Common Sense Review
Updated August 2014

Visual Anatomy

Content-rich, clearly illustrated anatomy tool organized by body system
Common Sense Rating 3
  • Homescreen design is simple and easy to navigate.
  • Rotate images for a 3-D view.
  • Tap a feature to learn about its structure and function.
  • Contains more than 1,000 of Gray's anatomy diagrams.
  • Quizzes to assess learning have some grammatical errors.
Well-organized content and clear, detailed graphics make this reference tool very user-friendly.
Quizzes have grammatical errors and could use some editorial review.
Bottom Line
Interactive, content-rich reference tool is an excellent resource for kids studying human anatomy and physiology.
Debbie Gorrell
Common Sense Reviewer
Common Sense Rating 3
Engagement Is the product stimulating, entertaining, and engrossing? Will kids want to return? 3

Learning anatomy is all about memorization, but kids will like rotating the 3-D images and tapping to learn the names and functions of organs and other structures. 

Pedagogy Is learning content seamlessly baked-in, and do kids build conceptual understanding? Is the product adaptable and empowering? Will skills transfer? 4

A tremendous amount of content is well organized by body systems. Quizzes can be used to assess learning. 

Support Does the product take into account learners of varying abilities, skill levels, and learning styles? Does it address both struggling and advanced students? 3

Kids don't get much instruction, but it's not needed. Just tap and learn –- it's all at their fingertips. 

About our ratings and privacy evaluation.
How Can Teachers Use It?

This is a powerful tool for use in a middle school science or high school biology classroom. Younger kids could use it to study the basic organs within each body system, and older kids could use it as they study more detailed anatomy and physiology. If possible, use the app as instructional support as you teach lessons, guiding kids through the diagrams and tappable features. For example, while conducting a lesson about the nervous system, have kids work in small groups to explore different parts of the nervous system by tapping the features. Quizzes aren't categorized by body system or structure, so they might not be as useful for younger kids. Instead, have them create their own quizzes to share with the class.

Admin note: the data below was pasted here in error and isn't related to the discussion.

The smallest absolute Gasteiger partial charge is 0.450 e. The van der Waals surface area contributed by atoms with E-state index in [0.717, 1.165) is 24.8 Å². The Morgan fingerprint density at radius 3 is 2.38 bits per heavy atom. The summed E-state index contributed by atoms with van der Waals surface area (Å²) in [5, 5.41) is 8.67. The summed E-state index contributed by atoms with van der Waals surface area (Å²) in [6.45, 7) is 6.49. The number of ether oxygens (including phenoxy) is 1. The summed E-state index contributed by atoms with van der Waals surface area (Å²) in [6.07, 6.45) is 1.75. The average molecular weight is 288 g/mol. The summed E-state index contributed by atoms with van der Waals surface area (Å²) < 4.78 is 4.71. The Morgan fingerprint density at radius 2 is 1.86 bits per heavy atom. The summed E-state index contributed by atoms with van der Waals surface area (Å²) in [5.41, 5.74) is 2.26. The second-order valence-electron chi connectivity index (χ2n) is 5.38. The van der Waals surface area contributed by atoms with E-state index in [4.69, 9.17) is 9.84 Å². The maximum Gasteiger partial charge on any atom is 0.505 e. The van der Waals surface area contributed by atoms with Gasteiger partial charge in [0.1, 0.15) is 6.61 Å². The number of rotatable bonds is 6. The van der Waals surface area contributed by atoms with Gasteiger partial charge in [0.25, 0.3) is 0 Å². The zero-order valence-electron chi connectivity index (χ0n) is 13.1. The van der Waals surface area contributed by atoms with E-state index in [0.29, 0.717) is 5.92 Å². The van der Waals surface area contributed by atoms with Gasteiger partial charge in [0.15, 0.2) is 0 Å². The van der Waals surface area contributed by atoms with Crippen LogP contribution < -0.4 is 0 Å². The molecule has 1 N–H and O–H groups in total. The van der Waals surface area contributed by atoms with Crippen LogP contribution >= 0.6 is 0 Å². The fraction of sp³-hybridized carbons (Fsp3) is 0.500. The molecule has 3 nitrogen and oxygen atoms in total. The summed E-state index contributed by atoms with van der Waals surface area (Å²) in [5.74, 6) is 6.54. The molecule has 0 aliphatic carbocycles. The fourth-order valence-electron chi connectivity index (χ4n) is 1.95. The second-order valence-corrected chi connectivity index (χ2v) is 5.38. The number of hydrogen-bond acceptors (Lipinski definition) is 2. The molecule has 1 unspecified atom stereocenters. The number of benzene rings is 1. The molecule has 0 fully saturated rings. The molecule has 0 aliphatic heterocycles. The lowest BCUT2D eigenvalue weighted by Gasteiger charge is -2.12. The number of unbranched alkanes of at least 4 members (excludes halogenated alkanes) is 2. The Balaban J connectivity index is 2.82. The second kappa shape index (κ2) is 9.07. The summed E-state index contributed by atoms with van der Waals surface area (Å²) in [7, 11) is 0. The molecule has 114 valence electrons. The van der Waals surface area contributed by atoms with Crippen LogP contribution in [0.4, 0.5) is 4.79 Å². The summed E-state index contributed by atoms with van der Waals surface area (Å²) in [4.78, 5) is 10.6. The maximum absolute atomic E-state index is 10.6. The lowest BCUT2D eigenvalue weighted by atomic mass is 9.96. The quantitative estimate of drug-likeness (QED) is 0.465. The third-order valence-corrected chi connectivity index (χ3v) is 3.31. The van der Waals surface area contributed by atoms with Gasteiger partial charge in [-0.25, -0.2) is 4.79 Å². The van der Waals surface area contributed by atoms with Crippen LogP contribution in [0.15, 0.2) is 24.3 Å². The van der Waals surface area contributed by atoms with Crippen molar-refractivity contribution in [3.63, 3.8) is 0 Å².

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What's It Like?

On the Visual Anatomy home screen, content is organized into 17 main categories. The page also features tappable icons to send feedback and to access quizzes, a search engine, and the app store. Kids start by tapping an icon to enter a body system or a specific structure, such as the ear or eye. Then a diagram appears with interactive features, which are indicated by small pins. As kids tap each feature, the name of the feature appears and a short description pops up at the bottom or along the side of the screen. Kids can also rotate some of the diagrams and zoom in on features. A set of six quizzes provides a total of 150 multiple-choice questions. Kids get a score when they finish a quiz, but scores are not stored or tracked. 

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Is It Good For Learning?

Visual Anatomy is a science resource that teaches kids about human anatomy and physiology. Kids can learn the names and functions of human organs and other structures, as well as terminology and locations related to surface anatomy. Diagrams help kids visualize locations of internal body structures, and being able to tap and read about a structure is extremely convenient. The app includes lots of content for kids to learn, but most of it is nicely organized by body system. Kids can take multiple-choice quizzes to assess learning, but quizzes contain numerous grammatical errors, which can be distracting. 

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